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14.2.3 The Empire of Hammurabi

As the people of the Sumerian Akkadian empire lost their political and military vigour, fresh inundations of a warlike people began from the east, the Elamites,[1] while from the west came the Semitic Amorites, pinching the Sumerian Akkadian empire between them. The Amorites settled in what was at first a small up-river town, named Babylon; and after a hundred years of warfare became masters of all Mesopotamia under a great king, Hammurabi (2,100 B.C. [Ed. Note]), who founded the first Babylonian empire.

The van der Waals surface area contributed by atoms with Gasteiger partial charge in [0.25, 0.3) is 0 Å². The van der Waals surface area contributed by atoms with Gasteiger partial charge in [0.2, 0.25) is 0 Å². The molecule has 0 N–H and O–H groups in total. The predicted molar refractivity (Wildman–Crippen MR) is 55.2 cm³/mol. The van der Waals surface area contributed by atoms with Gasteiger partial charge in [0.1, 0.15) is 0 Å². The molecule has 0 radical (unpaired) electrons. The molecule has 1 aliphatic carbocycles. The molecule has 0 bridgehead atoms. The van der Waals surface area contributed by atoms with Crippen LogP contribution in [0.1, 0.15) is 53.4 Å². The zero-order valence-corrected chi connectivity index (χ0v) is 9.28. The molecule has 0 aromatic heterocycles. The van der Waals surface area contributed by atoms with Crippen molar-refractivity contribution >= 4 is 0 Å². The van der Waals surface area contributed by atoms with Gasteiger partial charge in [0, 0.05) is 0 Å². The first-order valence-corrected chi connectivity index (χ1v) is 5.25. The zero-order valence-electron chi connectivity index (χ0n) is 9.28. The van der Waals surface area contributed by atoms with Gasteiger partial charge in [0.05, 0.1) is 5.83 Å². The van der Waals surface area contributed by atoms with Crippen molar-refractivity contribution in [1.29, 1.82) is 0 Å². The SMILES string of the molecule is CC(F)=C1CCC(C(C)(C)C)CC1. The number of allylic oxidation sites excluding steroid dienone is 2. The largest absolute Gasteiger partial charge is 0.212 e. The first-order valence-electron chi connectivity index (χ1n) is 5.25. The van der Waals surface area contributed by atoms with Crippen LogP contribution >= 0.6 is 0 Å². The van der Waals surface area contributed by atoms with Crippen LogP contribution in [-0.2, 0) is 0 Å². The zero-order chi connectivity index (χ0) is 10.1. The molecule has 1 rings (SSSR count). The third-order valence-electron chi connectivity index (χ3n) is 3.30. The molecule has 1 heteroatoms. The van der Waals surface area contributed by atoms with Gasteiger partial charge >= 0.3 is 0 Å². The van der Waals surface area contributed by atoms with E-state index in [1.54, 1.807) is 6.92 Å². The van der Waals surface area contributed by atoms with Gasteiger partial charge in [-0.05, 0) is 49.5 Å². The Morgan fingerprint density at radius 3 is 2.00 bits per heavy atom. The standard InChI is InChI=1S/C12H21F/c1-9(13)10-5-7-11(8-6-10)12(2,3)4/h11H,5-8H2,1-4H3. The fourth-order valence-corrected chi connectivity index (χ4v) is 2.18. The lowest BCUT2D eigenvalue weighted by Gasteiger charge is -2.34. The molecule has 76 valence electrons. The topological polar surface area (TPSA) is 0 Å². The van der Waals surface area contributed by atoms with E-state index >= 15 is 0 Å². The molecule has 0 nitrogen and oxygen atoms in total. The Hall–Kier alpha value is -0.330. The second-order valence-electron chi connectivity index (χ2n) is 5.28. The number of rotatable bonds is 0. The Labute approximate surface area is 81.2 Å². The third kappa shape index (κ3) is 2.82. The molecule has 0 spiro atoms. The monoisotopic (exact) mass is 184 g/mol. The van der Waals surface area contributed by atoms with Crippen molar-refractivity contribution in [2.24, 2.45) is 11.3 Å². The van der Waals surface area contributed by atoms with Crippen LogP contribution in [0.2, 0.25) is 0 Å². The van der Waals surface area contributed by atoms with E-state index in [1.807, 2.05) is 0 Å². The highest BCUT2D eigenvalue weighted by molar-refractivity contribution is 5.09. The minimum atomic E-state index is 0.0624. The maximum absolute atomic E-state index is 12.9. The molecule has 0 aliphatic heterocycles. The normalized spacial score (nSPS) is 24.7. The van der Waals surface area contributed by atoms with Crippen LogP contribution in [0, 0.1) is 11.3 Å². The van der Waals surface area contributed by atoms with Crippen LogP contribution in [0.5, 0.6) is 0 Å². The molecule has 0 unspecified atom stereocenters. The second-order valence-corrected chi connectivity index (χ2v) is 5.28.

Again came peace and security and a decline in aggressive prowess, and in another hundred years fresh nomads from the east were invading Babylonia, bringing with them the horse and the war chariot, and setting up their own king in Babylon.

[1]Of unknown language and race, “neither Sumerian nor Semites,” says Sayce. Their central city was Susa. Their archeology is still largely an unworked mine. They are believed by some, says Sir. H. H. Johnston, to have been negroid in type. There is a strong negroid strain in the modern people of Elam.

Editor’s Note

The exact dates of the Sumerian/Babylonian chronology are still a matter of scientific debate. Current thinking places Hammurabi’s rule at 1,728 BC (timeline). See Chronology of the Ancient Near East for further explanation.

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